Posted by on November 5, 2018

Sermon at the Commemoration and Thanksgiving for the Departed

in St Michael’s church, 4th November 2018

Readings: Isaiah 61.1-3, Revelation 7.9-17


One of the delights and worries of living in a Vicarage is that you’re never quite sure what the next knock at the door is going to bring. Some calls are mundane or tricky, most are pleasant, and a few are highly rewarding. However, there are two categories of visitor who never ring my bell and for which I am most grateful. I never get doorstep evangelists, probably because I am already beyond redemption. And, I never get anyone visiting on the evening of October 31st, I assume because the prospect of traversing the graveyard on Halloween is just a little bit hokey for all but the hardiest trick-or-treater.


There is a real irony here. We know that Halloween is a load of nonsense, a sales trick for purveyors of pumpkins, and an opportunity for supermarkets to offload an ever-increasing array of orange and black plastic. On the other hand, that deep-seated visceral fear of things that go bump in the night and which keeps the public away from a beautiful and peaceful place like St Michael’s churchyard exposes a fundamental failure of many to deal with the reality of death.


Our world is more distant from death than any generations that have gone before. In part this is because many people are living longer. And in part this is because we’ve taken death out of the home and into hospitals. Much care has been professionalised beyond what families can provide. Don’t get me wrong – modern medicine is a wonderful, wonderful thing – but it has had side-effect of compartmentalising death, locking it away. The poet John Betjeman once asked of his own death,

Say in what Cottage Hospital whose pale green walls resound
With the tap upon polished parquet of inflexible nurses’ feet
Shall I myself by lying when they range the screens around?


‘When they range the screens around’ – society has screened off death so that we can continue our everyday lives, hiding from realities with which we all need to deal. And the result of this mass self-denial is that many are ill-equipped to face with death when it inevitably breaks through the defences which have kept it at bay. Too often the response is to laugh it off through the infantilisation of Halloween, or to flee from it behind the metaphorical sofa as one would a horror movie or ghost story.


We are gathered here tonight because we are stronger than either of these caricatures. Each of us has been deeply affected by the life and loss of loved ones. And this is a good time of year to call such loved ones to mind; it is the time when Christians around the world keep All Saints Day. The nonsense of All Hallows’ Eve, ‘Halloween’ is a parasitic fringe to the real event which is All Hallows’ Day, All Saints’ Day, November 1st, a genuine celebration and remembrance of all those who have gone before us.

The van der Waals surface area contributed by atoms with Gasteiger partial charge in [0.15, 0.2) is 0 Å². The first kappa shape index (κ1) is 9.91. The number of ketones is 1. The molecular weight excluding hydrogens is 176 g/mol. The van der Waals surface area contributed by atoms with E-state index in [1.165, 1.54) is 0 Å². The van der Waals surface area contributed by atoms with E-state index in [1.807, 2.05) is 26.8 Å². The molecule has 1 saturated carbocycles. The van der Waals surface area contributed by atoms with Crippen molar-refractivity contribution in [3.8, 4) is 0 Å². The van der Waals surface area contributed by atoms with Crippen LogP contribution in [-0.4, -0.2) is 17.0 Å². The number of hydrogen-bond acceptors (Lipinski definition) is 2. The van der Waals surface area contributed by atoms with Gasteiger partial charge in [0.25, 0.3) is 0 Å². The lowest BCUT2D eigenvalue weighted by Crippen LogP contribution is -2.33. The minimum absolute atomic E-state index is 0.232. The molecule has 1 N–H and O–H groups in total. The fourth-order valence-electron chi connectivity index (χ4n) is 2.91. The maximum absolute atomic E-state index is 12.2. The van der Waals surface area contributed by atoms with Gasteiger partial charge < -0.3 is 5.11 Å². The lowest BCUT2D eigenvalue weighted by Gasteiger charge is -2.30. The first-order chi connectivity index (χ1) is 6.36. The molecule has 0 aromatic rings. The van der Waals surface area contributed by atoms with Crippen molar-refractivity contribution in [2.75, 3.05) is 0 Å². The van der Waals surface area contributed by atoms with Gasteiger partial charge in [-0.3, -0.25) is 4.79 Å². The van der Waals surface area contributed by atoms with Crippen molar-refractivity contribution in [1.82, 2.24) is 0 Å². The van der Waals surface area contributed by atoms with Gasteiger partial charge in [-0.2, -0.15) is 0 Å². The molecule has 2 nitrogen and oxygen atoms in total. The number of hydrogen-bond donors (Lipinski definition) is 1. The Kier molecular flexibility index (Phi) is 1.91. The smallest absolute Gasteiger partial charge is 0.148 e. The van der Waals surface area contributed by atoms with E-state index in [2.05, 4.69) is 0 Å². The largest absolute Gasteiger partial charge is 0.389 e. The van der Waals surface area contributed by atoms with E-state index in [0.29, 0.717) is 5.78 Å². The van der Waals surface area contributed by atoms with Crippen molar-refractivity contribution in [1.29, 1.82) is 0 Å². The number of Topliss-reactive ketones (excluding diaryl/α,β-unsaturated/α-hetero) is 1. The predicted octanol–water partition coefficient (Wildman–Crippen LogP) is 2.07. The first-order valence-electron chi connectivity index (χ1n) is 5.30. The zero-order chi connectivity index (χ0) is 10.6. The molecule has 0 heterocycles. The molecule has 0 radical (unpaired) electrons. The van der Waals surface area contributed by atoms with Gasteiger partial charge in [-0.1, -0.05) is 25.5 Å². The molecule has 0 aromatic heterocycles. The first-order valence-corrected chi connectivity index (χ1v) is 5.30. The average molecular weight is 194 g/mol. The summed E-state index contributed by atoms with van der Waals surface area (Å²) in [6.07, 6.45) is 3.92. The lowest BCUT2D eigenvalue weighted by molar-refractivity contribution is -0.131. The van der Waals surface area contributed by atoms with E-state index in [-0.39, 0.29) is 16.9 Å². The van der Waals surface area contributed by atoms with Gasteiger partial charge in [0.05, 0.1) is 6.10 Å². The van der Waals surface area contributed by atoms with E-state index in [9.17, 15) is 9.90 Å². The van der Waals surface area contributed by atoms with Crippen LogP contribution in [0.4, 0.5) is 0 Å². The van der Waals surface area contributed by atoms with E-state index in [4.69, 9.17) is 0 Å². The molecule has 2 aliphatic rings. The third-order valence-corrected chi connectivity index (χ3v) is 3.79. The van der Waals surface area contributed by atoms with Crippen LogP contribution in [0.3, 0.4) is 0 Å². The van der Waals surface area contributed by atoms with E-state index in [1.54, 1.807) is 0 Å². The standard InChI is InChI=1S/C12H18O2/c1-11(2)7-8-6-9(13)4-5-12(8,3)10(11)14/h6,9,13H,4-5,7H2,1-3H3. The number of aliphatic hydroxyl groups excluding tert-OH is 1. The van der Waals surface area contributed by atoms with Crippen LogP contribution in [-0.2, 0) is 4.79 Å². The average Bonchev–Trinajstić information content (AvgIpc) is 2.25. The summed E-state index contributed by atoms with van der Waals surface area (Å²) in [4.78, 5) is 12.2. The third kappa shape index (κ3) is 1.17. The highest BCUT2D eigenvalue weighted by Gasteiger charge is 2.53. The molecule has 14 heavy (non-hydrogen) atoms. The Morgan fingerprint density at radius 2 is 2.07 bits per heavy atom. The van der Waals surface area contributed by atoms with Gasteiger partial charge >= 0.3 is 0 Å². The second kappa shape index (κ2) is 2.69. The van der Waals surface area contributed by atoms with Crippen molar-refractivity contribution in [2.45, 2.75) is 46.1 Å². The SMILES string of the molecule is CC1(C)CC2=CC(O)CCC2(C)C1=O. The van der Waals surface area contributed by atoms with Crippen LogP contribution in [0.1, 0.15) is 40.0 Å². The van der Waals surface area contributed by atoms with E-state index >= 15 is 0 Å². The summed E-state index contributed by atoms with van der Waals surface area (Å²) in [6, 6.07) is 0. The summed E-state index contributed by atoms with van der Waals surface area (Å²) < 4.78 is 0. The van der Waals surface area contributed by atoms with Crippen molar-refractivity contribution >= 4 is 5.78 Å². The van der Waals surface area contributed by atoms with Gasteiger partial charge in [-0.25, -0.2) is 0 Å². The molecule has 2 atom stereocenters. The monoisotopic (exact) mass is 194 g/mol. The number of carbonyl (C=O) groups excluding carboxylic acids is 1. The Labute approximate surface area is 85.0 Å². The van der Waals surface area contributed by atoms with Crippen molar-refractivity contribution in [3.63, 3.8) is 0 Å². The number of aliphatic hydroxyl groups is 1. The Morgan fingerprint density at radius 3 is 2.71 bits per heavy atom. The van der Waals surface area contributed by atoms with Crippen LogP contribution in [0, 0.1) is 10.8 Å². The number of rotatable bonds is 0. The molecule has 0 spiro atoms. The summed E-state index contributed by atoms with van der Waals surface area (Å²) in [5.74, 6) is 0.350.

We are not here to wallow but because we recognise that death is big and real, and sad, and has robbed us. We are not here to wallow, because we acknowledge bereavement as a journey – we talk about the grieving process don’t we? We can and do move on and to help us in that we have come here to draw support from one another.


In addition to mutual support we also have the hope and encouragement of tonight’s readings. Firstly, we heard the prophet Isaiah look to a time when God will bring comfort to those who mourn. It is a reminder that death is not the end and that his love promises life beyond this life. A glimpse of that life is afforded by tonight’s second text, a magnificent passage from the book Revelation. We heard a glorious vision of saints and angels rejoicing together around God’s throne.

They will hunger no more, and thirst no more;
the sun will not strike them,
nor any scorching heat;
for the Lamb at the centre of the throne [that’s Jesus] will be their shepherd,
and he will guide them to springs of the water of life,
and God will wipe away every tear from their eyes.


Services like this call us to get our response to death right. And when we get this right, churches and churchyards cease to be places to avoid and become wells of positivity: of hope, promise and life – and not just for November but all around the year. With this in mind, I note the turning of the year towards the life of Christmas; just a few of the things we are offering are on the back of today’s service sheet. Also, touching on what I said about modern medicine, some of you may be interested in the special evening we are holding to mark the 70th anniversary of the NHS. There will be a panel discussion led by five parishioners who work in the healthcare sector helping us reflect further on life and death, as each of the five talks through what they do and the importance of faith for their work in the healthcare sector. Do take an A5 notice sheet for details of this – 8pm in the Parish Centre here in the churchyard on Tuesday 20th November.


Services like ours tonight call us to get our response to death right. I don’t want visitors at Halloween. But I rejoice with those who gather in hope and expectation as at All Saints we remember our union in faith with the great names and unsung heroes who have gone before us into light.



Posted in: Kenneth Padley, Sermons